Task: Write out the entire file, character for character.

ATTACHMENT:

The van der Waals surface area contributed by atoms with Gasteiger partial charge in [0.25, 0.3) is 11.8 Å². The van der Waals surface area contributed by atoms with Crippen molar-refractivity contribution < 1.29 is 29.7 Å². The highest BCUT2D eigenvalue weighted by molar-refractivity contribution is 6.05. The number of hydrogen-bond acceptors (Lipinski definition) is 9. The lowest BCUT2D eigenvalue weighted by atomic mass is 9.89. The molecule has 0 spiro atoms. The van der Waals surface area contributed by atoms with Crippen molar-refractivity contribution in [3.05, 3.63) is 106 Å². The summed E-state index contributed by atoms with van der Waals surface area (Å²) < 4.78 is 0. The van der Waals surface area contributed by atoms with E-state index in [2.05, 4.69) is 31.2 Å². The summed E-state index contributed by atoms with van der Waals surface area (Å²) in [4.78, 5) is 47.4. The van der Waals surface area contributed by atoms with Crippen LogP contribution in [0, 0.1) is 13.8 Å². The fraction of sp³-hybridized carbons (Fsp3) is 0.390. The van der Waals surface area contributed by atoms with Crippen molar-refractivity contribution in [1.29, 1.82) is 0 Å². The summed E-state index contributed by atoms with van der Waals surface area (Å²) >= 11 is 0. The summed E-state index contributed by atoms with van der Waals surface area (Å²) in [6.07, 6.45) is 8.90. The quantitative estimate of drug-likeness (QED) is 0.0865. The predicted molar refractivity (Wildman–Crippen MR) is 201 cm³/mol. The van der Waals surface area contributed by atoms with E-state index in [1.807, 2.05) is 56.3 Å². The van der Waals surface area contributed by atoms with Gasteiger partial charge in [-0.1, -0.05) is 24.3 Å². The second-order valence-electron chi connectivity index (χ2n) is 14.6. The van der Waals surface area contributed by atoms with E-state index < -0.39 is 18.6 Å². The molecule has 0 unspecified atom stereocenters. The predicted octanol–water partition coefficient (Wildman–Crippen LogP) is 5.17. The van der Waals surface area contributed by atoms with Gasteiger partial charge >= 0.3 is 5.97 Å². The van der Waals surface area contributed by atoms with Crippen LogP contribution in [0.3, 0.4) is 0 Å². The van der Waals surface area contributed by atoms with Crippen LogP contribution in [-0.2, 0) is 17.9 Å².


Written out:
The van der Waals surface area contributed by atoms with Gasteiger partial charge in [0.25, 0.3) is 11.8 Å². The van der Waals surface area contributed by atoms with Crippen molar-refractivity contribution < 1.29 is 29.7 Å². The highest BCUT2D eigenvalue weighted by molar-refractivity contribution is 6.05. The number of hydrogen-bond acceptors (Lipinski definition) is 9. The lowest BCUT2D eigenvalue weighted by atomic mass is 9.89. The molecule has 0 spiro atoms. The van der Waals surface area contributed by atoms with Crippen molar-refractivity contribution in [3.05, 3.63) is 106 Å². The summed E-state index contributed by atoms with van der Waals surface area (Å²) < 4.78 is 0. The van der Waals surface area contributed by atoms with E-state index in [2.05, 4.69) is 31.2 Å². The summed E-state index contributed by atoms with van der Waals surface area (Å²) in [4.78, 5) is 47.4. The van der Waals surface area contributed by atoms with Crippen LogP contribution in [0, 0.1) is 13.8 Å². The fraction of sp³-hybridized carbons (Fsp3) is 0.390. The van der Waals surface area contributed by atoms with Crippen molar-refractivity contribution in [1.29, 1.82) is 0 Å². The summed E-state index contributed by atoms with van der Waals surface area (Å²) >= 11 is 0. The summed E-state index contributed by atoms with van der Waals surface area (Å²) in [6.07, 6.45) is 8.90. The quantitative estimate of drug-likeness (QED) is 0.0865. The predicted molar refractivity (Wildman–Crippen MR) is 201 cm³/mol. The van der Waals surface area contributed by atoms with E-state index in [1.807, 2.05) is 56.3 Å². The van der Waals surface area contributed by atoms with Gasteiger partial charge in [-0.1, -0.05) is 24.3 Å². The second-order valence-electron chi connectivity index (χ2n) is 14.6. The van der Waals surface area contributed by atoms with E-state index < -0.39 is 18.6 Å². The molecule has 0 unspecified atom stereocenters. The predicted octanol–water partition coefficient (Wildman–Crippen LogP) is 5.17. The van der Waals surface area contributed by atoms with Gasteiger partial charge >= 0.3 is 5.97 Å². The van der Waals surface area contributed by atoms with Crippen LogP contribution in [0.3, 0.4) is 0 Å². The van der Waals surface area contributed by atoms with Crippen LogP contribution in [-0.2, 0) is 17.9 Å².